Extensive research on Victorian etiquette has earned a historian from De Montfort University Leicester (DMU) a spot on national television.
Professor Roberts and Dr Weller enjoying a spot of afternoon tea while filming
Dr Toni Weller is making her screen debut on Channel 4’s Britain’s Most Historic Towns, a series studying a key period in British history by telling the story of a single historic town in each episode.
The visiting research fellow and former History lecturer at DMU was approached because of her work on information history, particularly how information was thought of and used in a social and cultural capacity.
Presented by Professor Alice Roberts the six-part series uncovers the extraordinary history underpinning well-known towns to understand how each one was shaped by its time.
In the concluding episode, which airs at 8pm on Saturday 12 May, Dr Weller joins Professor Roberts on a crash course in 19th century etiquette in Victorian Belfast.
Dr Weller said: “Belfast didn’t really exist before the 19th century. It emerged as a Victorian city and etiquette played an important role in defining how society shaped itself within these new industrialised centres.
“I had the opportunity to chat about the Victorians to Alice Roberts over afternoon tea - it was great fun to be involved in this series!”
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Following email exchanges and telephone conversations with Channel 4 researchers and the production team, Dr Weller was flown to Belfast where she spent five hours filming with the crew.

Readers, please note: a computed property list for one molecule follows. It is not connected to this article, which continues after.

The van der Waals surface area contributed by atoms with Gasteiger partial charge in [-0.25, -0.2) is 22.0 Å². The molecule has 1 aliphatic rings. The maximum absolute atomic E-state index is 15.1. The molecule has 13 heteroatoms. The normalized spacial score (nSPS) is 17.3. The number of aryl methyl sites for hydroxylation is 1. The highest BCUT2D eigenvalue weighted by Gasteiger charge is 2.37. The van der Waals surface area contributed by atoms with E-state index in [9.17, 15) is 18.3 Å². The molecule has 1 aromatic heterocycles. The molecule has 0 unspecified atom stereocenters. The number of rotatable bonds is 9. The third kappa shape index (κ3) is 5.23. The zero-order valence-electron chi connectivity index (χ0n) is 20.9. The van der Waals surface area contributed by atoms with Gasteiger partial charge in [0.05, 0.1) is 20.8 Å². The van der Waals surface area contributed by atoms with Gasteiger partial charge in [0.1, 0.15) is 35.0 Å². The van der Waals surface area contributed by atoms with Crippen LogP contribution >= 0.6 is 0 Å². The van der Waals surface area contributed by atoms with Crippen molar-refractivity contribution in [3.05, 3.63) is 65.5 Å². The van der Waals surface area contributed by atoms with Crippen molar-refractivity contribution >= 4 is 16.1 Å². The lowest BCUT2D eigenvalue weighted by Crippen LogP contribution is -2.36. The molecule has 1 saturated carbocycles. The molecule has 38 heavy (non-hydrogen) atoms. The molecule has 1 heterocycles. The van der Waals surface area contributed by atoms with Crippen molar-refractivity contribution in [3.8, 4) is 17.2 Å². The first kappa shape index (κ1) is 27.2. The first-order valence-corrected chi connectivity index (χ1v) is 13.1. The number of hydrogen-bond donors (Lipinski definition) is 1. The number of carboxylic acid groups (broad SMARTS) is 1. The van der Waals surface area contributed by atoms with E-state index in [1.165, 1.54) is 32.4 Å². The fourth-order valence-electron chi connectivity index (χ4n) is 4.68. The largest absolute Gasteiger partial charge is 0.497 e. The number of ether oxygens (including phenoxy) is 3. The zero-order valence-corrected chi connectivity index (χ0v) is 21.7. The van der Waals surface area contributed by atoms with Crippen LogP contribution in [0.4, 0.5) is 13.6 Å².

“We were fortunate enough to film in The Merchant Hotel, which used to be a bank during the Victorian days, and it was wonderful to spend time in such beautiful architecture,” said Dr Weller.
“The whole experience also opened my eyes to what goes into making programmes like this. It involves lots of preparation and so many skilled people along the way, all of whom were tremendously generous with their time and willing to share their knowledge with me.”
Through cutting-edge CGI the series brings long-lost monuments back to life with help from aerial archaeologist Ben Robinson, who explores how the layout of each town reflects a historical era to this day.
Dr Weller added: “It’s a fantastically engaging, intelligent and creative way of exploring the past.
“History can be such a vast subject, but this series has found a brilliant way of making it accessible to the public.”
Most of Dr Weller’s work centres on the Victorians, but it also links to contemporary issues around the history and origins of our own information age, as well as the role of history in the digital age.
Britain’s Most Historic Towns was produced by IWC, a Banijay UK company.
Posted on Wednesday 2nd May 2018